Continuous positive airway pressure (CPAP) and pressure support ventilation (PSV) improve gas exchange in adults, but there are little published data regarding children. We compared the efficacy of PSV with CPAP in anesthetized children managed with the ProSeal™ laryngeal mask airway. Patients were randomized into two equal-sized crossover groups and data were collected before surgery. In Group 1, patients underwent CPAP, PSV, and CPAP in sequence. In Group 2, patients underwent PSV, CPAP, and PSV in sequence. PSV comprised positive end-expiratory pressure set at 3 cm H2O and inspiratory pressure support set at 10 cm H2O above positive end-expiratory pressure. CPAP was set at 3 cm H2O. Each ventilatory mode was maintained for 5 min. The following data were recorded at each ventilatory mode: ETco2, Spo2, expired tidal volume, peak airway pressure, work of breathing patient (WOB), δ esophageal pressure, pressure time product, respiratory drive, inspiratory time fraction, respiratory rate, noninvasive mean arterial blood pressure, and heart rate. In Group 1, measurements for CPAP were similar before and after PSV. In Group 2, measurements for PSV were similar before and after CPAP. When compared with CPAP, PSV had lower ETco2 (46 ± 6 versus 52 ± 7 mm Hg; P < 0.001), slower respiratory rate (24 ± 6 versus 30 ± 6 min−1; P < 0.001), lower WOB (0.54 ± 0.54 versus 0.95 ± 0.72 JL−1; P < 0.05), lower pressure time product (94 ± 88 versus 150 ± 90 cm H2O s−1min−1; P < 0.001), lower δ esophageal pressure (10.6 ± 7.4 versus 14.1 ± 8.9 cm H2O; P < 0.05), lower inspiratory time fraction (29% ± 3% versus 34% ± 5%; P < 0.001), and higher expired tidal volume (179 ± 50 versus 129 ± 44 mL; P < 0.001). There were no differences in Spo2, respiratory drive, mean arterial blood pressure, and heart rate. We conclude that PSV improves gas exchange and reduces WOB during ProSeal™ laryngeal mask airway anesthesia compared with CPAP in ASA physical status I children aged 1–7 yr.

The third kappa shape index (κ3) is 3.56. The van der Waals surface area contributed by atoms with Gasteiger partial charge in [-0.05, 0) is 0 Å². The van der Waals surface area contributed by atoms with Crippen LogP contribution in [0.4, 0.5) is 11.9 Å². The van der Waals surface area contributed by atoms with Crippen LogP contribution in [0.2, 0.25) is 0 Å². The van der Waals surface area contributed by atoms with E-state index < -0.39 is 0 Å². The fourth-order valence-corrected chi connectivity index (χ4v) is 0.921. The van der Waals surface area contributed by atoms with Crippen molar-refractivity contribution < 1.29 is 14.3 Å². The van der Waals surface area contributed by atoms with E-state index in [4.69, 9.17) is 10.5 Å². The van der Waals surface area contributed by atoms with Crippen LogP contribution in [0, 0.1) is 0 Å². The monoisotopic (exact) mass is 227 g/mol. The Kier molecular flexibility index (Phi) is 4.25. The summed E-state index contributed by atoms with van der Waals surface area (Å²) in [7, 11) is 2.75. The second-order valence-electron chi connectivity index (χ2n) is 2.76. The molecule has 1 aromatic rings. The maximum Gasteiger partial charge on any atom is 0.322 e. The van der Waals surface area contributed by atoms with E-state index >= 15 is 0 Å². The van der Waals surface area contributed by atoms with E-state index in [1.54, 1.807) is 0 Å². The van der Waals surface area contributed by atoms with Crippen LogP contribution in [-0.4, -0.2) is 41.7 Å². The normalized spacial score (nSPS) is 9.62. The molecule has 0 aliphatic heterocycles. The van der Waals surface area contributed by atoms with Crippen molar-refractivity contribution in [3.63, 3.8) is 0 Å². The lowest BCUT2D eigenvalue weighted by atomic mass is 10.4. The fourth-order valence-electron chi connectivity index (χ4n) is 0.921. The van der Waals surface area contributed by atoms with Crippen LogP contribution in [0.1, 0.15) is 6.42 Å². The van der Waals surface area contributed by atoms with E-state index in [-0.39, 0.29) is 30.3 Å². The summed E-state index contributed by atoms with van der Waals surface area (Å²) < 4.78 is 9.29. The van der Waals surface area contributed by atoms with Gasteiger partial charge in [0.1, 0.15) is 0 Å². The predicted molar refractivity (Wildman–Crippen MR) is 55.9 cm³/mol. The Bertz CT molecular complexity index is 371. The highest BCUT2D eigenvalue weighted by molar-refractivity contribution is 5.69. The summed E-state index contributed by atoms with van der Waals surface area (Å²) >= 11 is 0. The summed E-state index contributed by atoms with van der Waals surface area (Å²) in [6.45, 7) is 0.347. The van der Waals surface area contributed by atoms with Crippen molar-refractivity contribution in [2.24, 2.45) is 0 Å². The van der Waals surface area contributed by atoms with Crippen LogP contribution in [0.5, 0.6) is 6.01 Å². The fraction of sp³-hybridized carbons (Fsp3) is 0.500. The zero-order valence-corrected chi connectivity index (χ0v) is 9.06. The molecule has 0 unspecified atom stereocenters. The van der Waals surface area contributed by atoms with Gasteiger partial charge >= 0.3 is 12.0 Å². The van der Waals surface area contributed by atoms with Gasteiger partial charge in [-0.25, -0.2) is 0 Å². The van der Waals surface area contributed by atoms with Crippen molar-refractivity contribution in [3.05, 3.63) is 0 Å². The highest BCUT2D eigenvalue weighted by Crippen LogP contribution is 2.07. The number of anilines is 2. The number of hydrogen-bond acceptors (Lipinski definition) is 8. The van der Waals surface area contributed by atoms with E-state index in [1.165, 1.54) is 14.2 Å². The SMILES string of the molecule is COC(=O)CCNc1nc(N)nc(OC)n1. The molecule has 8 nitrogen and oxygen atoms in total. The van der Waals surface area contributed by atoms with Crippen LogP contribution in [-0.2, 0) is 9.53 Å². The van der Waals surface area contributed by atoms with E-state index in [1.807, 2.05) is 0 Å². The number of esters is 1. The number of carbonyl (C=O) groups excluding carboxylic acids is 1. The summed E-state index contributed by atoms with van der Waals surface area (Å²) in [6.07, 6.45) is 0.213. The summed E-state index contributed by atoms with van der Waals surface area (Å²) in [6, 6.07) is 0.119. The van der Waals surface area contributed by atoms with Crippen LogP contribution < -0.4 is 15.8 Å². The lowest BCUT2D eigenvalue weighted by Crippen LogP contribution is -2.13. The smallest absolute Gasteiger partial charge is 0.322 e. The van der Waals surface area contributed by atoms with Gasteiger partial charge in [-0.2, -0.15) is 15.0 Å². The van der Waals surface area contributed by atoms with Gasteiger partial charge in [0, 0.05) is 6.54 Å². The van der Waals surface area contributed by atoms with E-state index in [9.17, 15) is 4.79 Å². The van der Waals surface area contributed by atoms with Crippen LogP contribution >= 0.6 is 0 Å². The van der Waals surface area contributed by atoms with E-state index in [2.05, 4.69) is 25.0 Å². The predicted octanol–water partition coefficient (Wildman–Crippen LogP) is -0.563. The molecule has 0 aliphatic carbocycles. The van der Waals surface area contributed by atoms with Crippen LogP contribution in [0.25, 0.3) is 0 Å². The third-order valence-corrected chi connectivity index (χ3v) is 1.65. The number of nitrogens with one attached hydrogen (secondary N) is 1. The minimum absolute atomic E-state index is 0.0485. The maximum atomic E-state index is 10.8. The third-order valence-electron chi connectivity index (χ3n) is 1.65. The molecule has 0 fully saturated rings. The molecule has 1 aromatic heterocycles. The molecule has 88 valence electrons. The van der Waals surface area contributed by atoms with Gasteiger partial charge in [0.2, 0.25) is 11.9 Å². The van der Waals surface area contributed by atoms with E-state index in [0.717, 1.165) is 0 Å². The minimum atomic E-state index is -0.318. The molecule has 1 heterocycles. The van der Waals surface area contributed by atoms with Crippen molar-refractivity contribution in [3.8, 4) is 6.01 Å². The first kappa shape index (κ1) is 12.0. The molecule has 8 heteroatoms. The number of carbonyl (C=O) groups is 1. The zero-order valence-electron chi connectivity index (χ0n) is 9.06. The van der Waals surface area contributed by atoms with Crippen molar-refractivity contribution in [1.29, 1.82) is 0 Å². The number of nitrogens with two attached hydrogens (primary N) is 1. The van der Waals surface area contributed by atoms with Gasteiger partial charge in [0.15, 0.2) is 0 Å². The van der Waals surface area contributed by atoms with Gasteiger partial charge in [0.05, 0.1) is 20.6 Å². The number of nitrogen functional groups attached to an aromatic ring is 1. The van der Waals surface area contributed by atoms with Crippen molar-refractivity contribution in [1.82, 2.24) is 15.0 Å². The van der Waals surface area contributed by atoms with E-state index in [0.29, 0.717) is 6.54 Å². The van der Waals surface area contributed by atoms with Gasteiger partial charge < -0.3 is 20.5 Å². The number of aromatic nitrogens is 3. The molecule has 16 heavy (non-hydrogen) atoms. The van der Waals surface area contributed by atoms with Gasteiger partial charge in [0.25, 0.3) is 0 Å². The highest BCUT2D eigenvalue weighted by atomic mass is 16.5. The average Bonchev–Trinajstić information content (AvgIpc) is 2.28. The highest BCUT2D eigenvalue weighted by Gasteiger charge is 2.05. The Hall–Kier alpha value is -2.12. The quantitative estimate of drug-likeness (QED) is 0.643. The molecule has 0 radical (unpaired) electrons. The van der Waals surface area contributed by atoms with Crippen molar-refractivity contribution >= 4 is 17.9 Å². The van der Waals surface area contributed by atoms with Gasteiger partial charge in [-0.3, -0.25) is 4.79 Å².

IMPLICATIONS: Pressure support ventilation improves gas exchange and reduces work of breathing compared with continuous positive airway pressure ventilation in anesthetized ASA physical status I children aged 1&#x2013;7 yr using the ProSeal&#x2122; laryngeal mask airway.
*Department of Anaesthesia and Intensive Care Medicine, Leopold-Franzens University, Innsbruck, Austria; and †James Cook University, Cairns Base Hospital, Australia
This project was supported solely by departmental resources.
JB and CK have worked as consultants for The Laryngeal Mask Company, who manufacture the ProSeal™ laryngeal mask airway.
Accepted for publication August 11, 2004.
Address correspondence and reprint requests to Professor J. Brimacombe, Department of Anesthesia and Intensive Care, Cairns Base Hospital, The Esplanade, Cairns 4870, Australia. Address e-mail to email@example.com.